About the MRC Metabolic Diseases Unit
The MRC Metabolic Diseases Unit is based at the Wellcome-MRC Institute of Metabolic Science. It supports research to improve understanding of the basic mechanisms responsible for obesity and related metabolic diseases. This knowledge underpins the development of interventions to prevent and treat these conditions.

About the University of Cambridge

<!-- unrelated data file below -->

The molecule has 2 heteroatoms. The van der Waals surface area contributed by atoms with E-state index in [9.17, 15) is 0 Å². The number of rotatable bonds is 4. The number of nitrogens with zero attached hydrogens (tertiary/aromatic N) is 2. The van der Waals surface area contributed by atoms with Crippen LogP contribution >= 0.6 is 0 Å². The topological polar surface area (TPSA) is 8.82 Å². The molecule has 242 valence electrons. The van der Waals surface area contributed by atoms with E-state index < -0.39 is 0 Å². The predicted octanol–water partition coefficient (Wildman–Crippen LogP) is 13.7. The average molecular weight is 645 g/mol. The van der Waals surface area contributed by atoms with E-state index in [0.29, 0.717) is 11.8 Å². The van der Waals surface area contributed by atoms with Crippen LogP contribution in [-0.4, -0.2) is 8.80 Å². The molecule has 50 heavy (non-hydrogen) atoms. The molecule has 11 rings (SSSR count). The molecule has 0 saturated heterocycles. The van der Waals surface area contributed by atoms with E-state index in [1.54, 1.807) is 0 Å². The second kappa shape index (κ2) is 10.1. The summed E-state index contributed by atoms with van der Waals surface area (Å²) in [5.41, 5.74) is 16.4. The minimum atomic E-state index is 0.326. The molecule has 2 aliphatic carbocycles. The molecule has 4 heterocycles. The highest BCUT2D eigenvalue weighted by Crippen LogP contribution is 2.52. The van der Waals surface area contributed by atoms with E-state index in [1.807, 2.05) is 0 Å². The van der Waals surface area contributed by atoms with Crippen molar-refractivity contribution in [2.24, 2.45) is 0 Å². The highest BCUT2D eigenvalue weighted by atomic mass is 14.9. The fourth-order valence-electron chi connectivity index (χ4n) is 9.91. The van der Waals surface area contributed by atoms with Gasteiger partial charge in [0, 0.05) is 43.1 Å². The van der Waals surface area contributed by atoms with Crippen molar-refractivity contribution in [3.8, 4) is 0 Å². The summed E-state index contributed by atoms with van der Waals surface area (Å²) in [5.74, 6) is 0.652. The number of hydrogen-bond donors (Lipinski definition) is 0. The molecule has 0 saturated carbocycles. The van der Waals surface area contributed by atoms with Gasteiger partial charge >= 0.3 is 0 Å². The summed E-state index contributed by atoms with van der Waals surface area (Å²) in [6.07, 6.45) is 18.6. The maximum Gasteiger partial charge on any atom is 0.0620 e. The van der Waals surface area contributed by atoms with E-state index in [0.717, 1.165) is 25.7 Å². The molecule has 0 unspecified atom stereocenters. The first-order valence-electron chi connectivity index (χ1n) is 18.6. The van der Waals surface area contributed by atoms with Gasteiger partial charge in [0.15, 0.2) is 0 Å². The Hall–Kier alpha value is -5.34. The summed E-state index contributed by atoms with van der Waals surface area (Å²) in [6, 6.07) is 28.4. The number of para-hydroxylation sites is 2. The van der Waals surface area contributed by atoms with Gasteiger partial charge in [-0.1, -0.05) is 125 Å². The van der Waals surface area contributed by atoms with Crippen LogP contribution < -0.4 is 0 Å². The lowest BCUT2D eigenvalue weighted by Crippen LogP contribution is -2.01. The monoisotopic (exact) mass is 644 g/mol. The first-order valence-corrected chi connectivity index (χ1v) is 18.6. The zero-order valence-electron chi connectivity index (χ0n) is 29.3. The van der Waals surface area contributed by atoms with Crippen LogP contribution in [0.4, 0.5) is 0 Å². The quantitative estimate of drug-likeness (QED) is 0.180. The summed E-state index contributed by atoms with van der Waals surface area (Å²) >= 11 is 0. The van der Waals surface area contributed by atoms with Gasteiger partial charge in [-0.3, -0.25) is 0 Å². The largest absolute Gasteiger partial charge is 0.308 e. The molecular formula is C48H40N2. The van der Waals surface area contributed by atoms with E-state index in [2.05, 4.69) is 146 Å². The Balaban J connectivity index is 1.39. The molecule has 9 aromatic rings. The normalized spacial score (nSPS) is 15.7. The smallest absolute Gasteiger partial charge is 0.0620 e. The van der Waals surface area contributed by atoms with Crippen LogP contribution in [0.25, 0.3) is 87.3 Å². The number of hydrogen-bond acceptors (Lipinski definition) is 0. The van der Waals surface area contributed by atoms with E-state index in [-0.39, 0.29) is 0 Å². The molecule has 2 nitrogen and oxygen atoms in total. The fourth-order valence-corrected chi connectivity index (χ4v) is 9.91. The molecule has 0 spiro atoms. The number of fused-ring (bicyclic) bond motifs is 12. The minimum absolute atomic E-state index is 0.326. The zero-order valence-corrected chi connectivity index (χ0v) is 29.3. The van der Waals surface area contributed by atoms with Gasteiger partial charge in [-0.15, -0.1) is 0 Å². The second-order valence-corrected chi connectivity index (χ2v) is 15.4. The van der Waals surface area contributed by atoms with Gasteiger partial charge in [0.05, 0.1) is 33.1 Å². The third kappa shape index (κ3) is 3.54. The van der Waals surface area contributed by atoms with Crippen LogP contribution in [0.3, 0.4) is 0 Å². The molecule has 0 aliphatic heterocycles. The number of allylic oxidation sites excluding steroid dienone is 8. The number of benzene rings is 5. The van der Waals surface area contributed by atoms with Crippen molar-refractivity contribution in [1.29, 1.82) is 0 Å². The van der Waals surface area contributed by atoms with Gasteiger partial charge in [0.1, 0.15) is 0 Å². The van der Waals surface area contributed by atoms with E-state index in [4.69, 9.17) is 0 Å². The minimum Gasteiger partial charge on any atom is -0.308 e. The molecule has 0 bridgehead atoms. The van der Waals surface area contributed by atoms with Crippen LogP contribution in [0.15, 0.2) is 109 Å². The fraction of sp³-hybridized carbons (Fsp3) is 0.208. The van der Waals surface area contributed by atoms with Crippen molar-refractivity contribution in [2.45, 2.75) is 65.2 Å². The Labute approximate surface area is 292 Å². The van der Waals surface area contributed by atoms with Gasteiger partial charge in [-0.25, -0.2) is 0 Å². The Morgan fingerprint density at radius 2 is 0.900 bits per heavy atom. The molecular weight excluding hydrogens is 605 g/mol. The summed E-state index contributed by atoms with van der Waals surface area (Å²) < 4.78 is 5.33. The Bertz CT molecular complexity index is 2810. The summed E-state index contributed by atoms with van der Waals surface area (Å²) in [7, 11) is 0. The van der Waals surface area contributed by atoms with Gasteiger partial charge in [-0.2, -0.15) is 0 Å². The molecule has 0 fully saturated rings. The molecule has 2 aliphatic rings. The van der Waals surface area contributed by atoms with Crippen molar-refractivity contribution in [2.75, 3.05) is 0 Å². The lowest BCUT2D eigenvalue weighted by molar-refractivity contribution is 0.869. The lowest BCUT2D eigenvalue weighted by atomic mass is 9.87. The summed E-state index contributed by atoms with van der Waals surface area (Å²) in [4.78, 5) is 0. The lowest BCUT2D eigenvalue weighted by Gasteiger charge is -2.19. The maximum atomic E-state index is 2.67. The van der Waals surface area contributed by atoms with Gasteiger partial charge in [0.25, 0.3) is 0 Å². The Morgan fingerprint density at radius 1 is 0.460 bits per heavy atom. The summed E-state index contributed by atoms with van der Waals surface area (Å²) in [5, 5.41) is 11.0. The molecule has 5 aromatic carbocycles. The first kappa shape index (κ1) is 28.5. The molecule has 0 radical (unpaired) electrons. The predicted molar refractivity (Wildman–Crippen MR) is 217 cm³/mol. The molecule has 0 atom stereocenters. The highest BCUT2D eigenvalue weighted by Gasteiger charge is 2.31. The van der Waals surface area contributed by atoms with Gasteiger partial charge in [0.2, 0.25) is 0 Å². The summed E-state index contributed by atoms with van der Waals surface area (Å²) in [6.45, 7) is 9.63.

The University of Cambridge is one of the world’s top 10 leading universities, with a rich history of radical thinking dating back to 1209. Its mission is to contribute to society through the pursuit of education, learning and research at the highest international levels of excellence. The university comprises 31 autonomous colleges and 150 departments, faculties and institutions. Its 24,450 student body includes more than 9,000 international students from 147 countries. In 2020, 70.6% of its new undergraduate students were from state schools and 21.6% from economically disadvantaged areas. Cambridge research spans almost every discipline, from science, technology, engineering and medicine through to the arts, humanities and social sciences, with multidisciplinary teams working to address major global challenges. Its researchers provide academic leadership, develop strategic partnerships and collaborate with colleagues worldwide. The university sits at the heart of the “Cambridge cluster,” in which more than 5,300 knowledge-intensive firms employ more than 67,000 people and generate £18 billion in turnover. Cambridge has the highest number of patent applications per 100,000 residents in the UK. Learn more at www.cam.ac.uk.